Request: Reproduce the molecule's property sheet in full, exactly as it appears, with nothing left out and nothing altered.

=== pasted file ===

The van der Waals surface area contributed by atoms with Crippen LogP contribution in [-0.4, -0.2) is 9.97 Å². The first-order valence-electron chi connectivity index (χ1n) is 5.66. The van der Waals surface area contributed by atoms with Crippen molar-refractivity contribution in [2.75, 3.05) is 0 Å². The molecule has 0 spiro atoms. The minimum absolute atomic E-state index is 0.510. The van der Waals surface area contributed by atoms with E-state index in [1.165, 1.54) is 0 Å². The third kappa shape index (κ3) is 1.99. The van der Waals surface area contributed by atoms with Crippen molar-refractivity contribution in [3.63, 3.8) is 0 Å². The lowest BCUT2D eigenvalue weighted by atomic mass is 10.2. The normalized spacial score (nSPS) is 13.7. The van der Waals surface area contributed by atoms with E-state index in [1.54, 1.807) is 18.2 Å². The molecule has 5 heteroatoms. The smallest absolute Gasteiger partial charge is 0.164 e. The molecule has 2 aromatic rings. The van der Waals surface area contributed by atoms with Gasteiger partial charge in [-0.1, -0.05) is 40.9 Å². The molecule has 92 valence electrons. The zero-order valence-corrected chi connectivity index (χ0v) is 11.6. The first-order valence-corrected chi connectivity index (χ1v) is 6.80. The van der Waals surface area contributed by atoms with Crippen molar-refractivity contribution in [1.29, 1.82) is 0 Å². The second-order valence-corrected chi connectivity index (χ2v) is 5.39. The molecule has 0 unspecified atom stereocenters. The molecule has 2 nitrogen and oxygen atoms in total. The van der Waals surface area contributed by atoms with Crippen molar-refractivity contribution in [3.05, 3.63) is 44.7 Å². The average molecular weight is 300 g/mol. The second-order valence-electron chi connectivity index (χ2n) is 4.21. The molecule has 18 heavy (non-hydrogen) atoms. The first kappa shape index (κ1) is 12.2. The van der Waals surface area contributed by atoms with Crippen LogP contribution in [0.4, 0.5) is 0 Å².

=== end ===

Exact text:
The van der Waals surface area contributed by atoms with Crippen LogP contribution in [-0.4, -0.2) is 9.97 Å². The first-order valence-electron chi connectivity index (χ1n) is 5.66. The van der Waals surface area contributed by atoms with Crippen molar-refractivity contribution in [2.75, 3.05) is 0 Å². The molecule has 0 spiro atoms. The minimum absolute atomic E-state index is 0.510. The van der Waals surface area contributed by atoms with E-state index in [1.165, 1.54) is 0 Å². The third kappa shape index (κ3) is 1.99. The van der Waals surface area contributed by atoms with Crippen molar-refractivity contribution in [3.63, 3.8) is 0 Å². The lowest BCUT2D eigenvalue weighted by atomic mass is 10.2. The normalized spacial score (nSPS) is 13.7. The van der Waals surface area contributed by atoms with E-state index in [1.54, 1.807) is 18.2 Å². The molecule has 5 heteroatoms. The smallest absolute Gasteiger partial charge is 0.164 e. The molecule has 2 aromatic rings. The van der Waals surface area contributed by atoms with Gasteiger partial charge in [-0.1, -0.05) is 40.9 Å². The molecule has 92 valence electrons. The zero-order valence-corrected chi connectivity index (χ0v) is 11.6. The first-order valence-corrected chi connectivity index (χ1v) is 6.80. The van der Waals surface area contributed by atoms with Crippen molar-refractivity contribution in [1.29, 1.82) is 0 Å². The second-order valence-corrected chi connectivity index (χ2v) is 5.39. The molecule has 0 unspecified atom stereocenters. The molecule has 2 nitrogen and oxygen atoms in total. The van der Waals surface area contributed by atoms with Crippen molar-refractivity contribution in [3.05, 3.63) is 44.7 Å². The average molecular weight is 300 g/mol. The second-order valence-electron chi connectivity index (χ2n) is 4.21. The molecule has 18 heavy (non-hydrogen) atoms. The first kappa shape index (κ1) is 12.2. The van der Waals surface area contributed by atoms with Crippen LogP contribution in [0.4, 0.5) is 0 Å².